For a first time novelist, Yejide Kilanko writes with a level of maturity, elegance, and power that belies her relative newness to the writing craft. Published by Penguin Canada, her debut novel, Daughters Who Walk This Path, is set in modern day Nigeria and tells the story of a young girl growing up in a society that remains largely patriarchal and where old traditions, good and bad, still abound.
The story opens with Morayo recalling the birth of her sister, Eniayo, who it turns out, is no ordinary child. Eniayo’s looks cause quite a stir in the family and get the neighbors talking. Even the little Morayo is taken aback, and only the assurance of her mother gets Morayo to accept her sister as a normal child and sister.
All is well at home until the day Bros.T, the wayward son of their Aunty Tope, comes to live with the family after being expelled from school. A disturbing event involving Bros. T leaves Morayo humiliated, and scarred. Confronted by her shame and betrayed by those closest to her, Moraye feels isolated and alone, until she finds a confidant in her Aunty Morenike.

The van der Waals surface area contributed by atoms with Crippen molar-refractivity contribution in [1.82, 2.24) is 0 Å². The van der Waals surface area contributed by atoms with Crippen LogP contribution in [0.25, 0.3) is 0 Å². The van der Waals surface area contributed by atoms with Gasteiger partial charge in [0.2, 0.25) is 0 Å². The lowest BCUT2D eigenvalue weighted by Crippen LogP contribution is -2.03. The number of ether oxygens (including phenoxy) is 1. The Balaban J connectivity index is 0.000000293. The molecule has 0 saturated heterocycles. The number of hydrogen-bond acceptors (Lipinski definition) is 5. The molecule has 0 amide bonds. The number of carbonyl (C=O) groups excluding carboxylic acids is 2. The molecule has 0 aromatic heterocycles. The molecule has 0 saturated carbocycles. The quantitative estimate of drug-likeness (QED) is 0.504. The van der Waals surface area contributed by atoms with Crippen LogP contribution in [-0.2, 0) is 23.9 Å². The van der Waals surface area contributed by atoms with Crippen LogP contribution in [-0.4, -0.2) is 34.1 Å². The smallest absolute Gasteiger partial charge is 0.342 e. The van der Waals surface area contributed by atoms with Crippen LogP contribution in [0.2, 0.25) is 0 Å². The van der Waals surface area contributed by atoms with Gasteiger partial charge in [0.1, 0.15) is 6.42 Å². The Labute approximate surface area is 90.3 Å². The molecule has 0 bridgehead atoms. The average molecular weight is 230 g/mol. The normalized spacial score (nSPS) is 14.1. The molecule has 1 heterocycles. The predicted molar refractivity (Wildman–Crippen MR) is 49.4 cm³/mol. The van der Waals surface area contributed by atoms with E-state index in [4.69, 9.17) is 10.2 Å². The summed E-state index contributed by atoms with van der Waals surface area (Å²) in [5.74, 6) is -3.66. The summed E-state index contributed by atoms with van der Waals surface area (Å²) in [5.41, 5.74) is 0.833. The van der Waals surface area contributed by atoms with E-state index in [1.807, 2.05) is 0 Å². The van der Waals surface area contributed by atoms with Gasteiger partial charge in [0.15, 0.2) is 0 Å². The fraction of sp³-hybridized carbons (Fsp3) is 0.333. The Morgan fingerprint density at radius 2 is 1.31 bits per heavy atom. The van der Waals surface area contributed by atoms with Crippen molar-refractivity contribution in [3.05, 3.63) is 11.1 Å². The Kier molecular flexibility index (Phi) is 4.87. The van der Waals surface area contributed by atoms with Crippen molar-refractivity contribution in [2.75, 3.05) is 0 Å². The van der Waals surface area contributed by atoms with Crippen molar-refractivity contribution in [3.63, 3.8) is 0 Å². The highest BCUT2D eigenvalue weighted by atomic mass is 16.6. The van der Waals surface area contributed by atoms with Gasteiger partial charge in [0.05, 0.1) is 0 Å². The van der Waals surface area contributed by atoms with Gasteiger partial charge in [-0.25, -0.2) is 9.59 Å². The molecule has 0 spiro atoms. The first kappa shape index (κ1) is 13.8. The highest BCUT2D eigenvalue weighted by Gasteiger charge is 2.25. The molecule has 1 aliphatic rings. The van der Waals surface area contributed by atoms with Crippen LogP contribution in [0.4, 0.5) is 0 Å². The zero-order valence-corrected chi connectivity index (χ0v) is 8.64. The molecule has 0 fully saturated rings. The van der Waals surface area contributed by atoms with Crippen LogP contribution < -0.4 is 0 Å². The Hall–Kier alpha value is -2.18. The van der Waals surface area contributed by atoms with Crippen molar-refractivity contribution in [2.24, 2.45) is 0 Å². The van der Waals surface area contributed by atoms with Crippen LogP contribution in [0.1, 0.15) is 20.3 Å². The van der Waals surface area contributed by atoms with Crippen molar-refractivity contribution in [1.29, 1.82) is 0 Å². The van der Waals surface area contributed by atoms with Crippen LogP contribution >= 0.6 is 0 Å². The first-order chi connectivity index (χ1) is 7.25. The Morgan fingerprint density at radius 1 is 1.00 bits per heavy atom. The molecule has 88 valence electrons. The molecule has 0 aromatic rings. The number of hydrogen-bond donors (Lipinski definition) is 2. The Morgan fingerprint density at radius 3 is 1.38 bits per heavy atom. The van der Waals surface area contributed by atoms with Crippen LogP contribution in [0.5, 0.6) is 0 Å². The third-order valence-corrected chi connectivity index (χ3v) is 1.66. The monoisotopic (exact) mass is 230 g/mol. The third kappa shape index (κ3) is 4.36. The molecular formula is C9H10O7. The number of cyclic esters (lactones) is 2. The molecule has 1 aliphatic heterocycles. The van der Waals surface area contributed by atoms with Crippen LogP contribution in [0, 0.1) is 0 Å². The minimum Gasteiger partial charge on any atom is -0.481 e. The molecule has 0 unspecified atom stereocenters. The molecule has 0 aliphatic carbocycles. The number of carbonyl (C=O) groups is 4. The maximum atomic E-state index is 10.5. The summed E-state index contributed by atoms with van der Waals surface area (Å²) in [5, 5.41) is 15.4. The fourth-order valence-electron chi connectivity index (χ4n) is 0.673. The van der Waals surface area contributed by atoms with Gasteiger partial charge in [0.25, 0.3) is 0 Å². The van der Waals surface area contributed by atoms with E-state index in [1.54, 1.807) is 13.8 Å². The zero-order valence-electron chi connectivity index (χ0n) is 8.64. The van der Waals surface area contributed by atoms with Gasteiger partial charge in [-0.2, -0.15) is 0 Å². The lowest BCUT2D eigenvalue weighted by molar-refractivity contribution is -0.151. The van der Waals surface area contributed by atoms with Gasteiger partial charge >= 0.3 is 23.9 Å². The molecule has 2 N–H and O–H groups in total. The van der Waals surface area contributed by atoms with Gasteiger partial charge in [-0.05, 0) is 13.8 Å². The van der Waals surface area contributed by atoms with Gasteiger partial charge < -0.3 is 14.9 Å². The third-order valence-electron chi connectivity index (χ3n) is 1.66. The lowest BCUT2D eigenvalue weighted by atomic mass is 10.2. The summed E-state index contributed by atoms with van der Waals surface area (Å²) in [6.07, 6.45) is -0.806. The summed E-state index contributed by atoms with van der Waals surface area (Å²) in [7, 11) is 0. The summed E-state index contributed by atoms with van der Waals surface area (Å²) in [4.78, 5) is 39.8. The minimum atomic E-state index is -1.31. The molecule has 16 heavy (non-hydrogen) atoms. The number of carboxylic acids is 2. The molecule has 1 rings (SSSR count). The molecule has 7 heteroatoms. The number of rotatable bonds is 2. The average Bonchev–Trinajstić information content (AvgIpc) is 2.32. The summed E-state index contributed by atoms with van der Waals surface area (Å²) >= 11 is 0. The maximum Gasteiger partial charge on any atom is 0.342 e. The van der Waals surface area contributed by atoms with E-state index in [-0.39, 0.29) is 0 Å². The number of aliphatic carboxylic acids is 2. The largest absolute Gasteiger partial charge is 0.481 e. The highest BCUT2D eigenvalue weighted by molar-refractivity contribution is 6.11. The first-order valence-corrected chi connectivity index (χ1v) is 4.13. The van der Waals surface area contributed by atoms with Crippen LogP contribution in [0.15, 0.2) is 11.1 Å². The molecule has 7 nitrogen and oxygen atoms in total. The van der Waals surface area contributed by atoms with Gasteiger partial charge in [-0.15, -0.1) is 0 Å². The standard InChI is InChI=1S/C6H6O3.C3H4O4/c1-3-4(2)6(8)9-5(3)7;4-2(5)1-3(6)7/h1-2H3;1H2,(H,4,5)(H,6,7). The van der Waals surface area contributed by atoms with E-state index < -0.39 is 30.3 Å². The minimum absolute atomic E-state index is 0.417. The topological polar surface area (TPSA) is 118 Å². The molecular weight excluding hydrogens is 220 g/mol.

“Aunt Morenike,… He raped me.” As I said the words out loud, I felt an intense sense of relief. He did not just come to my room at night. He did not just “touch me.”. He did not just lift up my skirts. I said it again: “He raped me.”
I felt Aunty Morenike’s body go rigid, and then she gathered me into her arms, resting my head against her chest. The pinching pain in my own chest made me gasp. “Aunty, nobody understands how much it hurts.”
She whispered the words in my hair. “Morayo, I do.”
After Morayo shares her shameful secret with Aunty Morenike, the two discover that they have a lot more in common. They are drawn even closer together by their shared pasts, and it appears that Morayo is ready to move forward with her life. Indeed, over the next few years, she blossoms.
The story follows Morayo into adulthood, through her years in college, and eventually into the professional world where she finds work with a local bank. But through it all, Morayo’s past lingers, and she often seems to be torn between looking forward and letting the past consume her. For this Aunty Morenike admonishes her:
“Morayo, also remember that we do not abandon the business of living life because of what people do to us…”
Littered with insightful African proverbs and traditional stories, this is a book that both celebrates the courage of women in Nigerian society, and tackles obstacles that society imposes on them. Kilanko exposes the biases in her society, the injustices that paint women as guilty even when they are clearly the victims, and above all, the silence that refuses to acknowledge what’s going on.
Powerful and vivid, Daughters Who Walk This Path speaks to the reality that many girls confront in contemporary Nigeria.